There is a new corporate rate of 20 percent. The corporate minimum tax is repealed, and there will be a new passthrough rate of 25 percent. The document says this is for small business, but there are many large pass-through businesses.

Though undisclosed business tax breaks are expected to be repealed, the research credit and the low-income housing tax credit will not be among them. On the international side, there will be a move to a territorial system. But there will be a minimum tax (rate unspecified, presumably far enough below 20 percent to make all the complexity worthwhile).

We do not know effective dates of the rate cuts or other provisions: January 2017 or January 2018 are the leading candidates. We do not know if rates will be phased-in.The only effective date mentioned is that 100-percent expensing will be available after Wednesday.

There will be some sort of limit on deducting interest — a radical idea in the tax world. But how will it be limited? Give businesses a choice between interest deductibility and expensing? Limit deductions for interest that exceeds a portion of cash flow? Limit interest deductions by a flat percentage? How large will the carve outs be for small businesses and farmers?

Importantly, we do not know any specific rules on the near-impossible-to-solve practical problem of distinguishing profits (taxed at 25 percent) from wages (taxed at a top rate of 35 percent or more) for the 25 million passthrough businesses in this country. This will hardly be simplification for small business.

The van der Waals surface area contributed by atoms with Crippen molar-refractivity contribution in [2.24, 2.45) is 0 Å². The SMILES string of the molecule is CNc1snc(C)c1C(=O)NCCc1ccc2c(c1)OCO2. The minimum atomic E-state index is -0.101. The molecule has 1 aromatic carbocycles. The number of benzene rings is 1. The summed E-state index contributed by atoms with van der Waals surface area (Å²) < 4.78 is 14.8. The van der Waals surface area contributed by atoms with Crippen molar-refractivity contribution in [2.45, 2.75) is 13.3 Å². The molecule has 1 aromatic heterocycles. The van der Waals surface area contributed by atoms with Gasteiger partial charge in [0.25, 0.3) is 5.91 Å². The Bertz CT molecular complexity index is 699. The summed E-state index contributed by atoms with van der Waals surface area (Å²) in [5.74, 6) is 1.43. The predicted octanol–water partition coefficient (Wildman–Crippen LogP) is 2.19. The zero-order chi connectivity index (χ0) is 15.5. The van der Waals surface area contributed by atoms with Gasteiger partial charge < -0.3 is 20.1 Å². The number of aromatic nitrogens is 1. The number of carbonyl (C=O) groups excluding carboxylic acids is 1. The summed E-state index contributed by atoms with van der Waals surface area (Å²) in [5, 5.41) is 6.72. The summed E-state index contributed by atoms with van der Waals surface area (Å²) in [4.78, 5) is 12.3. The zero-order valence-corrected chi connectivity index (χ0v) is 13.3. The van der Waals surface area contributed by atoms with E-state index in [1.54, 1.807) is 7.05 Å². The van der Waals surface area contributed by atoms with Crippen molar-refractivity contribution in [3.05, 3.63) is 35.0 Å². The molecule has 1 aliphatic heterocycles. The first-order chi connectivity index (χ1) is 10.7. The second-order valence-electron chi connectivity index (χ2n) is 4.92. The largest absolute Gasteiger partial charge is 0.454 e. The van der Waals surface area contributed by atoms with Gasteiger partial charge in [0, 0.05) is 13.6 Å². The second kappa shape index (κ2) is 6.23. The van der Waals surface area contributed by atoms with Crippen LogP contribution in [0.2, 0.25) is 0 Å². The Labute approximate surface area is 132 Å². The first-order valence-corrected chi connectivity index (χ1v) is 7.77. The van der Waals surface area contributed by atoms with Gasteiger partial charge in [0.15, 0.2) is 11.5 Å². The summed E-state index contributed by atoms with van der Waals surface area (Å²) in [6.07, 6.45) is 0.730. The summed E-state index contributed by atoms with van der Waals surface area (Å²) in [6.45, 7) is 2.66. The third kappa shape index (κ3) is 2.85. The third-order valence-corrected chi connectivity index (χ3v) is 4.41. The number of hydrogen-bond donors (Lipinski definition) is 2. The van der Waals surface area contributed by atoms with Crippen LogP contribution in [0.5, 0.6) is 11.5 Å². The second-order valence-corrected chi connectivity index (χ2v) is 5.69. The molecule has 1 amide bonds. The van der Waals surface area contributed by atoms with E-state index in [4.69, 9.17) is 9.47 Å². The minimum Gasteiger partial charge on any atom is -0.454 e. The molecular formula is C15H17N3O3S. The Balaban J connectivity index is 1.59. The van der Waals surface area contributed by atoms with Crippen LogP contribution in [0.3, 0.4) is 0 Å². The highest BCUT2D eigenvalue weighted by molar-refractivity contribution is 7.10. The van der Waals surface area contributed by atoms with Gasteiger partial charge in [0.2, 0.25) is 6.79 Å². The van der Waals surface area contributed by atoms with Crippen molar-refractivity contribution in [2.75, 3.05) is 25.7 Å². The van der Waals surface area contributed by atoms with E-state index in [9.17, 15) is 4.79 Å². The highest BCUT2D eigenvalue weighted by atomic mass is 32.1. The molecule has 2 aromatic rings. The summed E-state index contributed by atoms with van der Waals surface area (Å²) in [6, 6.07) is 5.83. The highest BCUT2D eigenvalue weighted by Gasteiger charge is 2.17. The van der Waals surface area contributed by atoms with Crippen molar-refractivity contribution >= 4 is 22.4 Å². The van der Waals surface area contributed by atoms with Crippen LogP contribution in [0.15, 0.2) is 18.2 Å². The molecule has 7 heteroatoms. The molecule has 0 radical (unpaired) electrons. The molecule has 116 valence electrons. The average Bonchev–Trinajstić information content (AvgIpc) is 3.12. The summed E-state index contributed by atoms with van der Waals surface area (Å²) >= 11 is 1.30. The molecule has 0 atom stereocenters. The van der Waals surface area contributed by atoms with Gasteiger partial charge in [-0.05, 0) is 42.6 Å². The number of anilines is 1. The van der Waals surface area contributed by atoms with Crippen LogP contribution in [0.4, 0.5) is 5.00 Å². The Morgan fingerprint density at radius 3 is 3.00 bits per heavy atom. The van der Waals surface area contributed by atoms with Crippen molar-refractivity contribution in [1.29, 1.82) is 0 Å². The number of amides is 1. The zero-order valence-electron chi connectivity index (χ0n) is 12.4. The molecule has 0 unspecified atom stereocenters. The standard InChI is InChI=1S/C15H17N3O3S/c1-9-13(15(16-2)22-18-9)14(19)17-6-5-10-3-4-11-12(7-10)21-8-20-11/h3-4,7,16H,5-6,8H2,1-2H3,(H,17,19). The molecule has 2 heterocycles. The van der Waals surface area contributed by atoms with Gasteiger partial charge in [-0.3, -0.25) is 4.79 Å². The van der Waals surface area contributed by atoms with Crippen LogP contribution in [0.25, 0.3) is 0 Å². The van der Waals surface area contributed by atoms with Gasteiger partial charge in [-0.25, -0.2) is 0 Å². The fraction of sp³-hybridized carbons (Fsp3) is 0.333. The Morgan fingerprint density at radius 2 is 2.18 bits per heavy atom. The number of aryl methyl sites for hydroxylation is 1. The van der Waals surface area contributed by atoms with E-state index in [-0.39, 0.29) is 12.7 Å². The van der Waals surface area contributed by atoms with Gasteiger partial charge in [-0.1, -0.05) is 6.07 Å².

We do not know which “loopholes” will be closed. One exception that comes as no surprise is the repeal of the deduction for domestic manufacturing. But what about last-in, first-out accounting? Like-kind exchanges? Will derivatives owners be required to mark-to-market?

Will the vast array of energy breaks (both low- and high-carbon versions) be chopped? Do the framers really envision ending the tax exemption for credit unions and eliminating the new markets tax credit?

The enormous tax exclusion for employer-provided health insurance presumably won’t be touched. But would Congress really eliminate the deduction for medical expenses? Does the framework really contemplate repealing tax benefits for adoption, for casualty losses, for the blind and for veterans? Even the hard numbers included in the framework are likely to change.

Will tax writers just admit they are cutting taxes? Or will they try to claim it is deficit-neutral because of dynamic scoring? Who will estimate the dynamic effects? The Joint Committee on Taxation (as is customary)? The chairs of the budget committee (as allowed by law, but never done before with major legislation)? The Treasury (as allowed by law if the budget chairs agree)? Will models be used at all, or will the chairs just pick a number out of the sky?

The reality is the Big Six have produced a framework with small results. It’s a Cheez Doodle tax reform: a lot of puff and color but mostly air.

Martin A. Sullivan is the chief economist for Tax Analysts and contributing editor for Tax Analysts’ daily and weekly publications and blog.